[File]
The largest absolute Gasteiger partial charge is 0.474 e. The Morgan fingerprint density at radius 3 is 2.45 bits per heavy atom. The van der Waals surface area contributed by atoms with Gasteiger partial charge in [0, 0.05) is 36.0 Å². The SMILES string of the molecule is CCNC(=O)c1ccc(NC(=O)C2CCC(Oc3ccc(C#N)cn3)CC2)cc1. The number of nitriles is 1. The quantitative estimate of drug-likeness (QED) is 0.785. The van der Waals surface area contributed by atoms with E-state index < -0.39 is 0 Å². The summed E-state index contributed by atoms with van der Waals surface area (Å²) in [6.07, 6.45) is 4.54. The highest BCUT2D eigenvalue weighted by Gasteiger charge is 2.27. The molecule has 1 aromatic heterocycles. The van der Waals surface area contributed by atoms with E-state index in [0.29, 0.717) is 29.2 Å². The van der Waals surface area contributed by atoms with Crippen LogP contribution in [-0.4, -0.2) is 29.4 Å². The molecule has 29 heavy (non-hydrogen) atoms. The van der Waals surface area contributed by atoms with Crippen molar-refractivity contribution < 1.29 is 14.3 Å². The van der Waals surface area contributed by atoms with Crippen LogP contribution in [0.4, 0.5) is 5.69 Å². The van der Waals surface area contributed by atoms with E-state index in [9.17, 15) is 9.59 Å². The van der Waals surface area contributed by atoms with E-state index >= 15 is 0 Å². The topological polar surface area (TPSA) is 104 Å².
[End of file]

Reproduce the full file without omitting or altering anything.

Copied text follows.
The largest absolute Gasteiger partial charge is 0.474 e. The Morgan fingerprint density at radius 3 is 2.45 bits per heavy atom. The van der Waals surface area contributed by atoms with Gasteiger partial charge in [0, 0.05) is 36.0 Å². The SMILES string of the molecule is CCNC(=O)c1ccc(NC(=O)C2CCC(Oc3ccc(C#N)cn3)CC2)cc1. The number of nitriles is 1. The quantitative estimate of drug-likeness (QED) is 0.785. The van der Waals surface area contributed by atoms with E-state index < -0.39 is 0 Å². The summed E-state index contributed by atoms with van der Waals surface area (Å²) in [6.07, 6.45) is 4.54. The highest BCUT2D eigenvalue weighted by Gasteiger charge is 2.27. The molecule has 1 aromatic heterocycles. The van der Waals surface area contributed by atoms with E-state index in [0.29, 0.717) is 29.2 Å². The van der Waals surface area contributed by atoms with Crippen LogP contribution in [-0.4, -0.2) is 29.4 Å². The molecule has 29 heavy (non-hydrogen) atoms. The van der Waals surface area contributed by atoms with Crippen molar-refractivity contribution < 1.29 is 14.3 Å². The van der Waals surface area contributed by atoms with Crippen LogP contribution in [0.4, 0.5) is 5.69 Å². The van der Waals surface area contributed by atoms with E-state index in [9.17, 15) is 9.59 Å². The van der Waals surface area contributed by atoms with E-state index >= 15 is 0 Å². The topological polar surface area (TPSA) is 104 Å².